Life took me away from my garage and tinkering for the latter half of 2016, but on New Year's Eve I was able to get back into my garage. A project I have dreamed about for over 12 years now was to have my own CNC Router to mill and cut out my designs. Some of my other on-going projects like AX03 and the automated Vacuum Former could really use a large CNC mill for big parts from materials other than plastic. Early in 2016, I stumbled across the MPCNC (Mostly Printed CNC) project. After tinkering with and customizing my own 3D printer, I decided it was time to build my own large, CNC platform based on the MPCNC project.
What was interesting about the MPCNC project is that it is just a platform that can be used with just about any tool that you want to strap on it – router, laser cutter, extruder for 3D printing, etc. Also you can build it in just about any dimensions you would like on the cheap since the rails are just EMT. Basically, the MPCNC is a beefy version of my 3D printed Rapid Prototyping Kit using even cheaper EMT rather than stock square aluminum tubing.
Planning for the project was simple. I only had to decide how big I wanted to build the MPCNC and then design/build a simple table for it to cut from. Instead of searching the web for all of the non-printed parts and electronics, I just ordered the kit from the MPCNC's designer. The limited floor space of my garage and accuracy limited the build size to 24" x 48" x 4" (shorter z-axis means more accuracy). I let my 3D printer loose on several days of straight printing while I waited for the hardware and electronics to arrive.
The table is a simple design that can quickly have more shelves for supplies or other CNC devices added over time. If I am going to carve out precious floor space for something, then I want to get the most of every square foot used. So space and costs were the main drivers here. The table was designed around a single sheet of 1/2" MDF, seven 2x4's, and EMT for the MPCNC rails.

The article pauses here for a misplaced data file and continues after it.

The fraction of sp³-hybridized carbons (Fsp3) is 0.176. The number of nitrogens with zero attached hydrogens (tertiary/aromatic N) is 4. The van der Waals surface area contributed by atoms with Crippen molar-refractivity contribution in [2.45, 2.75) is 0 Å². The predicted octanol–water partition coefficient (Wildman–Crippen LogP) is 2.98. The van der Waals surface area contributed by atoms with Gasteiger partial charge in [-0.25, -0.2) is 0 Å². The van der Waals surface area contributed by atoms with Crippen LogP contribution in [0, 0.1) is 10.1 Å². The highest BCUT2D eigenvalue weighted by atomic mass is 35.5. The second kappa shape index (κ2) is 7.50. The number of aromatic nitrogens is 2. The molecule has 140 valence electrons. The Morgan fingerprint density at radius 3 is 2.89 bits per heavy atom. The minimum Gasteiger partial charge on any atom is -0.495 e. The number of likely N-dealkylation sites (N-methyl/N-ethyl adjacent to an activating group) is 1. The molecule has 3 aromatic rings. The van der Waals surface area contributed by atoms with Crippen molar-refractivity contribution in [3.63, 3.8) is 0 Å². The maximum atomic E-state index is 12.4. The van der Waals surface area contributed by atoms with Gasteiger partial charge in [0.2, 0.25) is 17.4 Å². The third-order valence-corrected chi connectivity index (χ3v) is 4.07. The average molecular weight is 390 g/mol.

The table actually made a great teaching project for my young daughters as it gave a chance to teach shop safety, design, and building to them. Plus at the end of the weekend we had a huge Etch-a-Sketch that we had made together.
With the table out of the way we turned to assembling the pile of 3D printed parts. hardware, and EMT. Overall it was a fairly easy build and great for teaching kids about mechanics. One afternoon and most of the MPCNC hardware was assembled. Not too bad.
With the table finished and the hardware ready, it was another day of bolting pieces down, wiring electronics, and lots of testing. Any 3D printer software such as Cura or MatterControl can easily drive the MPCNC since it is just an oversized 3D printer.
I can drive it all day long as a 3D printer, but I want to make dust by cutting. Although, it might be fun to drop an extruder on it and try a 4 foot long 3D print. If you need a custom CNC platform, then I would seriously consider the MPCNC. It is not the most beautiful design, but it is cheap (Under $350) and stable.